Kilo in front garden

Signs of Poisoning

Going out in our neighborhood or garden now seems like crossing a minefield. Signs to watch for in cases of potential poisoning in dogs can be loss of appetite, vomiting, abnormal stool, irregular bodily functions, respiratory distress, balance issues, paralysis, weakness, and lethargy.

You should know what is normal, in order to know if something is not normal (as per Puppy advice from trainer Gillian Ridgeway).

An animal who has ingested anything toxic should be taken to the vet immediately. If you think that your dog is ill or may have ingested a poisonous substance, contact your local veterinarian or the 24-hour ASPCA emergency poison hotline directly at 1-888-426-4435 (fees may apply).

For another great article on Spring plants that could be harmful to animals check out Dogs Luv Us and We Luv Them. Cathy mentions  several more plants I have near or in my garden including Boxwood and Privet Hedge.

The Humane Society also has information and a downloadable PDF

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  • Yea, there are so many dangerous plants out there, it’s crazy!
    ღ husky hugz ღ frum our pack at Love is being owned by a husky!

  • Wow, that is truly an overwhelming list of plants. Great post!

    • Profile photo of Talent Hounds

      Yes it scared me. At least now I know a bit more about what to look out for and will supervise Kilo carefully near any plants. XS

  • That’s a long list of things! Mr. N dislikes eating vegetation of any sort so I don’t worry too much but our foster pup would stick anything in his mouth.

    • Profile photo of Talent Hounds

      The full list has hundreds so I tried to narrow it down to plants I might choose. Kilo sniffs a lot but so far so good. He prefers treats or my fresh vegies and fruit. I watch him carefully.

  • Wow, there are so many plants that can hurt our pets. We have a certain low growing palm in our yard that my puppy loved to chew until a friend told me it was poisonous.

  • It is overwhelming how many plants and flowers are toxic to dogs and cats. I made the same discovery when my cat Delilah started eating any flower that I brought into the house. I thought that I should look into that to be sure she wasn’t eating something harmful. Boy was I surprised when I found out that the majority of flowers that are found in bouquets at the store are toxic to cats! No more indoor flowers for us…

  • This is a handy list. we must keep our dogs safe

  • Gosh, we used to have a lot of those in our previous yard. It IS overwhelming how many poisonous plants are out there. Luckily Rita is SO picky I know she’d never eat a plant. I can barely get her to eat most foods! 🙂 Hope lots of pet owners see this important info!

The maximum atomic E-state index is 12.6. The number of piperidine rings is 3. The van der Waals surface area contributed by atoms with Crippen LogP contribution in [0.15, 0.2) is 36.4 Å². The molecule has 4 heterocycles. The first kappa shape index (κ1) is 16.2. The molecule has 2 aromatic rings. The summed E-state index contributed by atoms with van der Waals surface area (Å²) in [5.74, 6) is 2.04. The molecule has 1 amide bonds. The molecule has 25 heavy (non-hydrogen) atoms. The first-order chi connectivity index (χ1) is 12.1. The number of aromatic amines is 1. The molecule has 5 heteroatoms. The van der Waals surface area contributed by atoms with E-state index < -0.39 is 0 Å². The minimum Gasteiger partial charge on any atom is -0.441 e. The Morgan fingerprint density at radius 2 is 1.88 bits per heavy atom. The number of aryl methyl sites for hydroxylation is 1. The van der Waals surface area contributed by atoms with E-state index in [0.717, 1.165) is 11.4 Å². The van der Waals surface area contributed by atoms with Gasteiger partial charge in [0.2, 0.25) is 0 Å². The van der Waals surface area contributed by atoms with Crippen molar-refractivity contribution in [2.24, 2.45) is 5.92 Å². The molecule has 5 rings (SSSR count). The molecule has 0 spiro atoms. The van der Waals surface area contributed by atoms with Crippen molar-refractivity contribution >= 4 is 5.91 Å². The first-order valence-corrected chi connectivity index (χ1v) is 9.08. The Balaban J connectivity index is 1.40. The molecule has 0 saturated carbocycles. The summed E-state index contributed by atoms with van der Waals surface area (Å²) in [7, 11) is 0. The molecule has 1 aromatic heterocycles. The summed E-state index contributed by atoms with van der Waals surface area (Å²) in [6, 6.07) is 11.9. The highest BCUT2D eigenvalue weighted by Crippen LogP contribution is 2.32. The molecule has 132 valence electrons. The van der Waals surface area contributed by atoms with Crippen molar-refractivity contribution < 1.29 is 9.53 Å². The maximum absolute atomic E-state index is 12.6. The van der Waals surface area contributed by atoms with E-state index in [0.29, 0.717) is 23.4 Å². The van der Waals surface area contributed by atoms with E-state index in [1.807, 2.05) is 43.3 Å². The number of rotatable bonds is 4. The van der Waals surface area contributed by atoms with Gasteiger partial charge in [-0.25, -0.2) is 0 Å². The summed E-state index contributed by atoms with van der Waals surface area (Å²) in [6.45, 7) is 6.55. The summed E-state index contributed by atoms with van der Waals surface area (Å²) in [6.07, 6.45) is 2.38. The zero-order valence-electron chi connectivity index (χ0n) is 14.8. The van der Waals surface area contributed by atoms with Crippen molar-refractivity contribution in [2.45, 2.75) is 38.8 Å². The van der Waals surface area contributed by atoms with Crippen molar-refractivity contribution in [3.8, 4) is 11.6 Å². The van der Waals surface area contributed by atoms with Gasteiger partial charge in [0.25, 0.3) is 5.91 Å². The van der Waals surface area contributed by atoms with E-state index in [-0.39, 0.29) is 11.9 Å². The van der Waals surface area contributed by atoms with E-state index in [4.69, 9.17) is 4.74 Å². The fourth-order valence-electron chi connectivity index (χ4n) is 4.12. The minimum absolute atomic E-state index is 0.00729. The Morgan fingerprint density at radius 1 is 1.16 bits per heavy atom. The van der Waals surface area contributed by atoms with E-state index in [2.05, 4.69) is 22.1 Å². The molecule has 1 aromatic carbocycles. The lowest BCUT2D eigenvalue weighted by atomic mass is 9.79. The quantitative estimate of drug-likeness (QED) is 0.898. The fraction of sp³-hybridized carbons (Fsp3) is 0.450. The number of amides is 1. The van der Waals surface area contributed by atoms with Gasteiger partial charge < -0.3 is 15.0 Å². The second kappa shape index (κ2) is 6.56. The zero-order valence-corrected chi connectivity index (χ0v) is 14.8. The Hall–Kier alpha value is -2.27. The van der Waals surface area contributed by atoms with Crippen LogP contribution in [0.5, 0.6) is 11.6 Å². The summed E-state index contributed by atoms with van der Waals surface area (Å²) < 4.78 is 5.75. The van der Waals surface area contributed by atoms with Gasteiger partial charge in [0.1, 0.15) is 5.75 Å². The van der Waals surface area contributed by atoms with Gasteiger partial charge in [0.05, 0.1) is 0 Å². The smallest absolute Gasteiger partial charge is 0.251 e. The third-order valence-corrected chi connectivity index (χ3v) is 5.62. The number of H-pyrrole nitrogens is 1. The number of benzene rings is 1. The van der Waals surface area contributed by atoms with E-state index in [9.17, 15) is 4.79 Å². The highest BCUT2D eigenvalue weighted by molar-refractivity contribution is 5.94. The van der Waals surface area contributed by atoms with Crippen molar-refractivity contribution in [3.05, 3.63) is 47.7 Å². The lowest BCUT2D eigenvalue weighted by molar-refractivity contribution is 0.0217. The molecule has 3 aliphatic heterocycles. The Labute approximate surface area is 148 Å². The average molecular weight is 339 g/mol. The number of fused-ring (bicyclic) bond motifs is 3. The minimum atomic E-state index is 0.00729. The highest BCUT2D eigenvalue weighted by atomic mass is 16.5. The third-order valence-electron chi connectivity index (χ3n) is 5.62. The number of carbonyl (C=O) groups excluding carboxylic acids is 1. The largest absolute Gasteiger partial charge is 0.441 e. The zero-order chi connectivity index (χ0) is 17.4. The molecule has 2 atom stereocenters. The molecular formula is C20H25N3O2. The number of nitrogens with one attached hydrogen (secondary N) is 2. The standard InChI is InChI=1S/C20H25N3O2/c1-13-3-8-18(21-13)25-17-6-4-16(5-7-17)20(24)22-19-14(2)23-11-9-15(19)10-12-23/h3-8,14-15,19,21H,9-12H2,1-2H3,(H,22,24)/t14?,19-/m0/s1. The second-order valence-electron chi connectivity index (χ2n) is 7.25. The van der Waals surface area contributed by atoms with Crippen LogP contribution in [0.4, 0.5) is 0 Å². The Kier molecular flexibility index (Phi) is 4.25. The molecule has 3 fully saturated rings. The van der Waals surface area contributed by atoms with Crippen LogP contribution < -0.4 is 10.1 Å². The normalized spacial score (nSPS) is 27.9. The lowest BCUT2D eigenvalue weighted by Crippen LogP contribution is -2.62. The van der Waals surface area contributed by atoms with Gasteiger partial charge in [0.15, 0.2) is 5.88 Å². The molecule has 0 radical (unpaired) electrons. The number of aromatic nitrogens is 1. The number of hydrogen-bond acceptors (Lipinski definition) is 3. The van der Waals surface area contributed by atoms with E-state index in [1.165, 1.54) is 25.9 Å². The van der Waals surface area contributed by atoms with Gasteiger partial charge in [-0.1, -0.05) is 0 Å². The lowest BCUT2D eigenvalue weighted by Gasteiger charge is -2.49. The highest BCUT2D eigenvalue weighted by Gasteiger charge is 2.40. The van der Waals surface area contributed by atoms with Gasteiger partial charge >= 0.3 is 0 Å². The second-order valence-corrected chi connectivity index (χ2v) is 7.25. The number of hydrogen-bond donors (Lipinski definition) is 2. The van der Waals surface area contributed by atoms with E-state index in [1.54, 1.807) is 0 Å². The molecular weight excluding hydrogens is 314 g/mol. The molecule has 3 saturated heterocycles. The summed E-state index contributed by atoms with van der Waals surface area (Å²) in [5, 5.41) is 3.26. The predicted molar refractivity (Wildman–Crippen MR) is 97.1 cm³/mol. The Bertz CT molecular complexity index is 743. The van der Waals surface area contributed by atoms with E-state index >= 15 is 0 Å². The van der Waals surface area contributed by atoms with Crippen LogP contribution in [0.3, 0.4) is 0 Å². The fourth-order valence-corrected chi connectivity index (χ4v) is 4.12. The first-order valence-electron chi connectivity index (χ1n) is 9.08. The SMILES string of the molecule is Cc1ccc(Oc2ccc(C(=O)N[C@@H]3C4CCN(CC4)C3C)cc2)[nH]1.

• I actually had a dog who had poisoning due to a tree…it had little red berries that were very toxic. She ate one and ended up shutting down her GI tract. Fortunately, I saw her crunching the little berry and brought her in to the vet right away, and we were able to save her, but it was a very scary experience.

    • Profile photo of Talent Hounds

      Oh no how awful. I’m so glad your dog was OK- how scary. We had to take Kilo straight to the vet when he stole chocolate- not a happy experience for any of us. I did see a red berry tree on the big list, but I didn’t see those trees around here. Maybe I’ll go back and see what it was. Thanks for stopping by.

  • Great list. Thanks for the info!

  • I knew about some of these, but had no idea about Hostas or tomato plans. Two such common plants that I bet most people do not know can harm pets. Great post.

  • Whaaat? Didn’t know about tomato plants..thankfully none of the dogs seem interested in them.

  • Great information…some of it surprising to most dog parents. It’s scary to think that some won’t pay any mind to any plant, and others will devour them all. Best to know your pooch, but always prepare for the unexpected.

  • Good to know! I hadn’t realized that about tomato plants, I hear the fruit itself isn’t good for them either. Stay safe, Kilo!

  • Great photos, very pretty and thank you for this extensive list!

  • I did a similar post last year on plants that are poisonous to pets and I was shocked at how many common plants can be poisonous to pets! Great post, thanks!
    Love & Biscuits,
    Dogs Luv Us and We Luv Them

    • Profile photo of Talent Hounds

      I don’t think I was following then- I was oblivious as I only got Kilo after August and did not even register this danger last year. I’ll happily cross link if you would like? The more people that share the information the better I believe- I was quite upset by all the potential dangers. I’ll pop on your site and search and if you want to add my link to your older post it is probably evergreen. I’ll tweet out the 2. I’ll see if any other of our pals have a good post too. Thanks XS

  • That’s so weird about tomato plants since tomatoes themselves are fine!

  • This is oh so important and I am re-tweeting it now.

  • It has always amazed me how long the list of toxic plants for dogs and/or cats is. You would never even think twice about planting some of these if you didn’t see a list like this. Thanks for sharing! This could help a lot of dog owners as they garden.

  • Ok, first, Kilo is the cutest ever. Don’t tell Koly I said that.

    Second, This makes me feel super grateful that neither of my dogs are plant eaters. The both grazer in the planter of wheat grass that I grow specifically for them, but that’s about it. I’m pinning this one though, since I’m always surprised how many people don’t know these plants are dangerous!

    • Profile photo of Talent Hounds

      Yes- I am one of those. I knew a few of them but others not so much. Thanks!! (and Kilo the little rascal says thanks too) Susie

  • What a great list! I was also surprised by tomato plants, glad I’m able to share this with my humans!!! 🙂

  • This is a great list. We recently had a little scare because we didn’t realize that hostas were dangerous. I was so mad, like “why the hell do people plant these things EVERYWHERE if they are toxic!?”

    • Profile photo of Talent Hounds

      I had no idea and my old garden was full of them. They are so attractive, hardy, easy and perennial – very popular around here. I have 3 or 4 in this garden and I think I will leave them, but I will not plant more as I had planned.

  • Excellent post – I never knew about many of those listed, especially the Azalea/Rhododendron. The side wall of our house is covered with them and Jax loves to run through and behind them when he’s playing. I will definitely be more observant when we’re out there. This is great for sharing and I shall.

  • thanks for sharing!